Comparison is the thief of joy. A friend of mine used that quote (from Theodore Roosevelt) as part of her response when I asked for her views on ‘Sharenting’ for the article I re-posted last month. I think about that quote a lot. About how so many of the things that filter through into the little reflective moments when you try to work out what’s bothering you, what’s brought this little cloud of darkness to the corner of your brain, what’s made you snappy, shouty, sad… so much of it can be traced back to comparison. The Someone Else who is doing the Something You Care About so much better than you.
My friend’s example was about social media. And that does play a huge part in the mental-fuckery, particularly for a new author. It’s hard not to feel a bit battered by this joy-thief when your profession relies on using these busy, self-congratulatory platforms to market your work because, of course, they are the very same platforms that everyone else is using to make ALL THE NOISE about how much better they are at writing books, selling books, marketing books, harnessing the very beast of social media itself… It’s hard not to feel a little defeated when confronted with a 17-year-old BookTok pro who churns out bestsellers for a hobby, has lovely skin and, you know, might not even end up DOING this for an actual career because perhaps they’ll go to medical school or become a marine biologist… they are but a child after all. Meanwhile here I am deleting yet another draft video post whilst muttering darkly about the point of having a bloody broadcasting degree but being unable to fathom how to use two audio tracks, stitch drafts together and why, why must all the edits get deleted when I go back to the recording page?! I swear, grappling with TikTok makes turning my kid’s eyes digitally green for my book trailer video a damn doddle.
Comparison can do strange things to you and it can be a sneaky, insidious foe. Coming via a screen is bad enough, but at least it’s obvious – you can click onto social media knowing you’re fairly likely to come across something that’ll make you pang. Photos of someone’s glorious holiday on Instagram, someone else’s adorable baby/puppy spamming up Facebook, notification of a job promotion on LinkedIn, a smug tweet about a brand new dream car, etc… The noise of it all is deafening but you can at least SEE why you’re jealous. But then there are the other times. Times where you’re not guarded or expecting it… and the comparison, that slippery little joy-thief, will shiver under your skin and encroach into the very core of all your deepest-most insecurities. The things you care the most about. For me, I sometimes find myself thinking that other people are automatically better parents than I am because they planned their kids and we (mostly) didn’t. It’s an utterly ridiculous – not to mention illogical – line of thinking because of course ticking certain boxes (married, thirties, own house, stable career) does not make anyone better-qualified at knowing what the fuck what to do with a baby. I know this because I ticked those boxes myself with my second-born and the only thing that made me better at parenting was the fact that I’d done it before.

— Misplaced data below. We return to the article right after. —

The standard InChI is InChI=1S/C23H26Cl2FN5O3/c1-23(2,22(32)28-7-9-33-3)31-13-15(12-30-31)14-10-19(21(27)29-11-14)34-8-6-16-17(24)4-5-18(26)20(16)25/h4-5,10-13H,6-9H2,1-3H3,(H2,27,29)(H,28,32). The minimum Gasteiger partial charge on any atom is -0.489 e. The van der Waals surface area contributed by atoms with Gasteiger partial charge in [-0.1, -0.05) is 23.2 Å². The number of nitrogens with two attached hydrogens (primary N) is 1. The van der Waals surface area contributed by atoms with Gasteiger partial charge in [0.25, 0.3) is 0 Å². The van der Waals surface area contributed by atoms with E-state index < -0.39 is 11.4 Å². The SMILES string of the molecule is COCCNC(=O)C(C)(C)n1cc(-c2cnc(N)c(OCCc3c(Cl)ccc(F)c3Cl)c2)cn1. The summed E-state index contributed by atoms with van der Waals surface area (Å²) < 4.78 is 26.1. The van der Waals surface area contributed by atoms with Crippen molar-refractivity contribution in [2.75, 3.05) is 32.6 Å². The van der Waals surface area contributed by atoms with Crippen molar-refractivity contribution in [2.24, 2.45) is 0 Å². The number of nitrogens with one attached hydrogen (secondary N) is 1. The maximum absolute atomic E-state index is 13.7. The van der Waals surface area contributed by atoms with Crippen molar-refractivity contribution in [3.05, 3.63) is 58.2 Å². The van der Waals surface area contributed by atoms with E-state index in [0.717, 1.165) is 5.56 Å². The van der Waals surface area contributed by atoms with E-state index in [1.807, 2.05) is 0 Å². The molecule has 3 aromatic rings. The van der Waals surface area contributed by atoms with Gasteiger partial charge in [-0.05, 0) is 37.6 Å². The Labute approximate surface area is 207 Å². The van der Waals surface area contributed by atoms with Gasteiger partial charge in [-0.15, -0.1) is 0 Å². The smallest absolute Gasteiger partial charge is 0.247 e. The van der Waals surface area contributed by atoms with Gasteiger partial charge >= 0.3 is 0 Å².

Unfortunately comparison does not account for irony or, you know, actually making any damn sense because as much as I know all of the above, I will still rock up at school stressed, disheveled and on the brink (and often past it) of being late, and I see so-and-so’s mum on her way out looking so nice and put-together and in it creeps, that strange, irrational insistence that because she did things the right way however many years ago, that’s why she’s got her shit together in the morning. Comparison isn’t just the thief of joy, it’s an illogical cow and really, it’s got absolutely nothing to do with so-and-so’s mum or some adolescent prettily flogging their books on TikTok. So what can you do about it? Whatever you bloody can. I set my alarm 15 minutes earlier and get the kids dressed before breakfast instead of after (we are still late but not quite so regularly). I try not to listen to the noise of social media and view it more as a business tool. I take the deepest, darkest feelings of parental insecurity and I write fiction about a mother who secretly believes she should never have become a parent in the first place.
And I try to remember that there will always be someone else out there doing The Thing I Really Care About better than I am. But that there is still enough joy for us both.